Gm did it for a reason, and yes, it is to cancel out the vibration at the zero degree of power transfer.
Power traveling through an U-joint is like a sine wave, the positive portion pushes the driving yoke against the driven yoke, the negative portion pulls the driving yoke against the driven yoke. When two joints are lined up on the same plane, the two sine waves are superimposed over each other, in-phase, the term is called.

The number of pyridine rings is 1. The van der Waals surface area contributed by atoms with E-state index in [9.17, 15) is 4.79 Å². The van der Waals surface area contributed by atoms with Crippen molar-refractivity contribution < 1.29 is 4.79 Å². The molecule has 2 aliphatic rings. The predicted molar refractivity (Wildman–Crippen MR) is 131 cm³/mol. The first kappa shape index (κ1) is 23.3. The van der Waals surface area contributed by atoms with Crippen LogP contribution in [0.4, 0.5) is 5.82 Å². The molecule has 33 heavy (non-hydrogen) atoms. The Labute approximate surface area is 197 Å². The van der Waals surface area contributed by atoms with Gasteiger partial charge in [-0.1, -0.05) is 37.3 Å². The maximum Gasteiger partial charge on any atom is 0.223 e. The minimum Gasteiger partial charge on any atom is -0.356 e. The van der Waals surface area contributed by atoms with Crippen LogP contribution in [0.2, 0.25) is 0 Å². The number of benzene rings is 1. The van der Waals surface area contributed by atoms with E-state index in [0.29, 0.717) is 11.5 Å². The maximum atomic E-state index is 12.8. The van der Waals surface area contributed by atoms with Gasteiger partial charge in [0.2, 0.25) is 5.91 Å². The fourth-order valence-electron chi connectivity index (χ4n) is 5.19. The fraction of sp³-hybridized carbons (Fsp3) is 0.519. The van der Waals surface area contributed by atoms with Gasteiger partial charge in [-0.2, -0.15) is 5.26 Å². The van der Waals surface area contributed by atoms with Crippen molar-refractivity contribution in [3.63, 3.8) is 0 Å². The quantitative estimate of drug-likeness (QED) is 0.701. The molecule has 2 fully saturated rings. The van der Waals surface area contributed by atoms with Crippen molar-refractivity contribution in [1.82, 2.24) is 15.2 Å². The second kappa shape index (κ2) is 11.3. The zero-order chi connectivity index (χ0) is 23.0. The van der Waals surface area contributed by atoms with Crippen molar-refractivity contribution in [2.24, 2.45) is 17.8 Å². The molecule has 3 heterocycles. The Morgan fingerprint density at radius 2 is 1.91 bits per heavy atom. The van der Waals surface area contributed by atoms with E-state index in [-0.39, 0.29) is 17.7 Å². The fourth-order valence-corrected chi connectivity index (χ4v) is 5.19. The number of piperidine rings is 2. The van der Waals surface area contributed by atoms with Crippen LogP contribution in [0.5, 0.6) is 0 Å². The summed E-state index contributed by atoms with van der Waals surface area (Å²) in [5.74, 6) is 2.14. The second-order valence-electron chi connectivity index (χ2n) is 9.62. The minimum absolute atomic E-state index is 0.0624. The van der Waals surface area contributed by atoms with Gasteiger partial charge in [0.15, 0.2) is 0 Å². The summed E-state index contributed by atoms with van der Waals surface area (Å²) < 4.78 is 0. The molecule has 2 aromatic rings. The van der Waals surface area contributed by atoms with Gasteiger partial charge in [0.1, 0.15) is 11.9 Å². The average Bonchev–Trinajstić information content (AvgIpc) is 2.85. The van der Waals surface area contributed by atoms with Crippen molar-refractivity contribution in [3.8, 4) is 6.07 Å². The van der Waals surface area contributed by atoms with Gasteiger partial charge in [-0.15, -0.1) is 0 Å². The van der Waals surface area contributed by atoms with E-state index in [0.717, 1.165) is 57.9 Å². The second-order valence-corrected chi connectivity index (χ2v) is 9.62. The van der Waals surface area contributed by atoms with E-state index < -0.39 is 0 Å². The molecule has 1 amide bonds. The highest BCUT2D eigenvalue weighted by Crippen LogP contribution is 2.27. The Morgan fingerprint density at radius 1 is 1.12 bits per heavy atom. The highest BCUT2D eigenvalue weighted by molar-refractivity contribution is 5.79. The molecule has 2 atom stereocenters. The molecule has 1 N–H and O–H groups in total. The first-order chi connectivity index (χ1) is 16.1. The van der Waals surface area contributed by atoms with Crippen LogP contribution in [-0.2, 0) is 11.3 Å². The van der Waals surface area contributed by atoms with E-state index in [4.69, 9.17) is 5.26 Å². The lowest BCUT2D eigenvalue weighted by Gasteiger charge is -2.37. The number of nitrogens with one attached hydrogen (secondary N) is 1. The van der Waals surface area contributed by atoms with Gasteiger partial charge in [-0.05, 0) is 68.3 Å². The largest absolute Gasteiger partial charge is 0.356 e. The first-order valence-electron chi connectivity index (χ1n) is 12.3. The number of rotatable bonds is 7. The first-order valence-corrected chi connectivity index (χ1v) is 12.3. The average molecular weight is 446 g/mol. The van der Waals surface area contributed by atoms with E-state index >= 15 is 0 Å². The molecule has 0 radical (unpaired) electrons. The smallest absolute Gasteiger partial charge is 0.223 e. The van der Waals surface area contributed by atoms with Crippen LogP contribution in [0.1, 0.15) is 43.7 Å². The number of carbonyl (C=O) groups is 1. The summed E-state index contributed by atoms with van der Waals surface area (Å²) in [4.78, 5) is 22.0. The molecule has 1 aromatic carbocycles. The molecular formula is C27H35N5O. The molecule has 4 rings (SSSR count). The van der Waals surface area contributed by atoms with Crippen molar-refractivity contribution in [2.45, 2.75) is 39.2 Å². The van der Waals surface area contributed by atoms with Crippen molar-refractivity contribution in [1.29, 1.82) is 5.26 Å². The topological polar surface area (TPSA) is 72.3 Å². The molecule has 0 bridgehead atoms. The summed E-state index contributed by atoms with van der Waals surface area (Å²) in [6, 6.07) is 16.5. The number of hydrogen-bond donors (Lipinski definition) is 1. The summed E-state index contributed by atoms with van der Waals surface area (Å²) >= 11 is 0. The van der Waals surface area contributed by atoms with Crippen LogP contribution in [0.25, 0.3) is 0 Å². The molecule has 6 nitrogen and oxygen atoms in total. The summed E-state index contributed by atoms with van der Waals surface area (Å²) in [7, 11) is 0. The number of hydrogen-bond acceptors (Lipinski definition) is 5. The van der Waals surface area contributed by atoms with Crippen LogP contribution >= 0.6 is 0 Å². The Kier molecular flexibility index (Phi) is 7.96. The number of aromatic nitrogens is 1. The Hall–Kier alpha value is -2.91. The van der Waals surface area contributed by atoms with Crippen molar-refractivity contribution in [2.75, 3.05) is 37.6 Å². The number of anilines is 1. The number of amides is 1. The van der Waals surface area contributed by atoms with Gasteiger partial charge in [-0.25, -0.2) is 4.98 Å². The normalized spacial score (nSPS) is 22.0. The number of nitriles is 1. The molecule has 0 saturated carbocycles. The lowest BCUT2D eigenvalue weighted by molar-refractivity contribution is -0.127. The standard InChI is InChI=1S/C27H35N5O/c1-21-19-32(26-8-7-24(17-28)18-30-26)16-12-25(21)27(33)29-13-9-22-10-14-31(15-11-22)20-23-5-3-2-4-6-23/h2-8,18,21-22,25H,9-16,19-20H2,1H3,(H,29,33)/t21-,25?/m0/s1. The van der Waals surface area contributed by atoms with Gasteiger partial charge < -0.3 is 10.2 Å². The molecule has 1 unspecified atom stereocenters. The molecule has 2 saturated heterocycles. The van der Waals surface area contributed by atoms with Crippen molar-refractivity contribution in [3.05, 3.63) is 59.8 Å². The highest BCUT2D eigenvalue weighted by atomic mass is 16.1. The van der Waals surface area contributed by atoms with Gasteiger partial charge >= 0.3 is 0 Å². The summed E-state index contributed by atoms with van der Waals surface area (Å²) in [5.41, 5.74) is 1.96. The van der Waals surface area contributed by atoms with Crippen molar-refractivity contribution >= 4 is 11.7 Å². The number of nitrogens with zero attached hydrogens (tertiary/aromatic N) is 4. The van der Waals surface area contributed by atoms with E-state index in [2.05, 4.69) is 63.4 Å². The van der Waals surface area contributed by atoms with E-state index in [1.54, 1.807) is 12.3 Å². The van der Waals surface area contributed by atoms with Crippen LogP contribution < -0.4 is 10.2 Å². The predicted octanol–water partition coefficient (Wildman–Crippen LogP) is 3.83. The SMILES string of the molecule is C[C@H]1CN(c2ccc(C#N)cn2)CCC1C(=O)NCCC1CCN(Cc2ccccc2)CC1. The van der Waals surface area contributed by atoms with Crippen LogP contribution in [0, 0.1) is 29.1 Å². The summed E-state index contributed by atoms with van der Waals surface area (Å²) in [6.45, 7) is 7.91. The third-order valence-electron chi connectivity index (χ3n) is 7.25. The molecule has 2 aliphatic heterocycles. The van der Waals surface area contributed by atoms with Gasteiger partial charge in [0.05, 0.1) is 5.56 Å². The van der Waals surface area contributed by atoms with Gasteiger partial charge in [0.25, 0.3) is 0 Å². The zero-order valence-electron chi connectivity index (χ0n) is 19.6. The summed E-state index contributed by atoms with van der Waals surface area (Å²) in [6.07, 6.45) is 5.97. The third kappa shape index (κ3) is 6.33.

At the point of every 90 degrees, there is an equilibrium of pushing/pulling, thus, the U-joints are loose, no power is transferring. GM went and offset one joint by 15 degrees to keep the joints under a constant load, thus, no rattles, no shakes.
Remember the example above, we taken one sine wave and moved it about the X-axis by 15 degrees, no equilibrium point now. Driveshaft is always under tension.